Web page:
Millions in our country are suffering silently because of chronic pain.  If state and local government has its way, they will suffer even more.  To interfere with the doctor-patient relationship, which determines the best treatment options for the patient, will create unintended consequences, many like the ones they’re trying to curtail now.  Desperate patients may turn to the black market, illegal drugs like heroin, or make the most desperate and hopeless decision of taking their lives so that the pain will stop.  Rather than pour as much focus, energy, and money into this so-called crisis, why not allocate it to research to understand and cure diseases like fibromyalgia.  I would give up my opioids and other medicinal cocktails in a heartbeat if it meant there was a cure for my pain.  Given the conversations I’ve had with dozens of other chronic pain patients, they’d be willing to do the same.  In fact, no one I have ever spoken with, (including myself) has ever been pleased to add more pills to their daily regimen.  Rather than treating us as criminals or potential criminals, lawmakers need to listen and believe us when we say our pain is real.  And until we find a cure for the pain that ravages our bodies, we need to be allowed access to what works.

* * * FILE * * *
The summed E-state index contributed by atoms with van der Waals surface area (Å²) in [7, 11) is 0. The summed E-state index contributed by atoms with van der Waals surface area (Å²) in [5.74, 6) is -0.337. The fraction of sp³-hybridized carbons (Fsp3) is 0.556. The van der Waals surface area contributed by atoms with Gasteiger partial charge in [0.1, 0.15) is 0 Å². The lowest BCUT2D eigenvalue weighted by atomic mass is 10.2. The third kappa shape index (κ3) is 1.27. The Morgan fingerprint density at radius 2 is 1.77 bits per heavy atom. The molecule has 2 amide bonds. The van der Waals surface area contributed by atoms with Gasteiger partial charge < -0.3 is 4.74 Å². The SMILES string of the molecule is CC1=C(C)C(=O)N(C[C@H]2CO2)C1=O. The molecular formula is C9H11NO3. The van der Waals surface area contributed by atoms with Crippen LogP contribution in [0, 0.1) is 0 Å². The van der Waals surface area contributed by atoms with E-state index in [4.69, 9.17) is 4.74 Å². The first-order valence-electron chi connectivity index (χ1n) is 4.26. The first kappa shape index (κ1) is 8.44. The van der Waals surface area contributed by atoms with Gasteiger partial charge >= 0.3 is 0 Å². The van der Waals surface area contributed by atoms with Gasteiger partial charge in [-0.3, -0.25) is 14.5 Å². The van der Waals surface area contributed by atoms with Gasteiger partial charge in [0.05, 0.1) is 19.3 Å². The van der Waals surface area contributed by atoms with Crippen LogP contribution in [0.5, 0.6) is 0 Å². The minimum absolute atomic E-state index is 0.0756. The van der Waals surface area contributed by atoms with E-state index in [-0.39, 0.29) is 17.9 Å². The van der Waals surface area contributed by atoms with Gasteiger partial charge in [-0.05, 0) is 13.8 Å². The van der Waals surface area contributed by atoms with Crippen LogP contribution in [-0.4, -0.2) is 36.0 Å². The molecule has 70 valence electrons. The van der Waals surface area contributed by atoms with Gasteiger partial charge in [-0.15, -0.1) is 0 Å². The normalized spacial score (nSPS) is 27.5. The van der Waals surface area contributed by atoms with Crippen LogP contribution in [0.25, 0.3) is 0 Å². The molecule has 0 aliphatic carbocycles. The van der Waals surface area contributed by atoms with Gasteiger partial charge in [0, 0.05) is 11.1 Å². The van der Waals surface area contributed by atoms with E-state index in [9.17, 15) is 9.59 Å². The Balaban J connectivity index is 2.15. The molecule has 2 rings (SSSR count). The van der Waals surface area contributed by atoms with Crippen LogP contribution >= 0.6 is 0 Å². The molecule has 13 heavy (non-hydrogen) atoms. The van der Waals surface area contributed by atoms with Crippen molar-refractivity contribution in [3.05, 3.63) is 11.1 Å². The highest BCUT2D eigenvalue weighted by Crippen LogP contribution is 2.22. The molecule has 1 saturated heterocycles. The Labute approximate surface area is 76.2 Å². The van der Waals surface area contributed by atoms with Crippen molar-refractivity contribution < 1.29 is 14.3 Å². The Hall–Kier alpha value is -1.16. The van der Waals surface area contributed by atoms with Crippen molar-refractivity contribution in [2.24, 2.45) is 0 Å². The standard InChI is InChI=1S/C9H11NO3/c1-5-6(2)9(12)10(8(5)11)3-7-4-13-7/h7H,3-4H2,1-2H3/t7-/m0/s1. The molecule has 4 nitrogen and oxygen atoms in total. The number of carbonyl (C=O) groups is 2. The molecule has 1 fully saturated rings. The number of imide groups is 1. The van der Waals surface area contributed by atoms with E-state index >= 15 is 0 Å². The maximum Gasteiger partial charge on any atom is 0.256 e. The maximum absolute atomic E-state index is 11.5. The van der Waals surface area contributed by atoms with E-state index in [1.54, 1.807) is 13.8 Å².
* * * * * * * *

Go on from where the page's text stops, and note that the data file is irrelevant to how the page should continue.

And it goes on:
Chronic pain support groups

 

Community

 
When I began my journey in the world of fibromyalgia, I had nobody.  True, I had my husband, family, and supportive friends, but I felt like I didn’t have many who knew exactly what I was going through.  I felt so alone in my pervasive pain and persistent exhaustion.  I began to search Twitter for people like me:

  • People who had spent several years trying to figure out what was wrong with their bodies
  • People who had been dismissed as crazy, a hypochondriac, attention-seeking, and dramatic by doctors, family, friends, and co-workers
  • People who had no idea what to do now that they did have a diagnosis because the medical community had little to no idea as well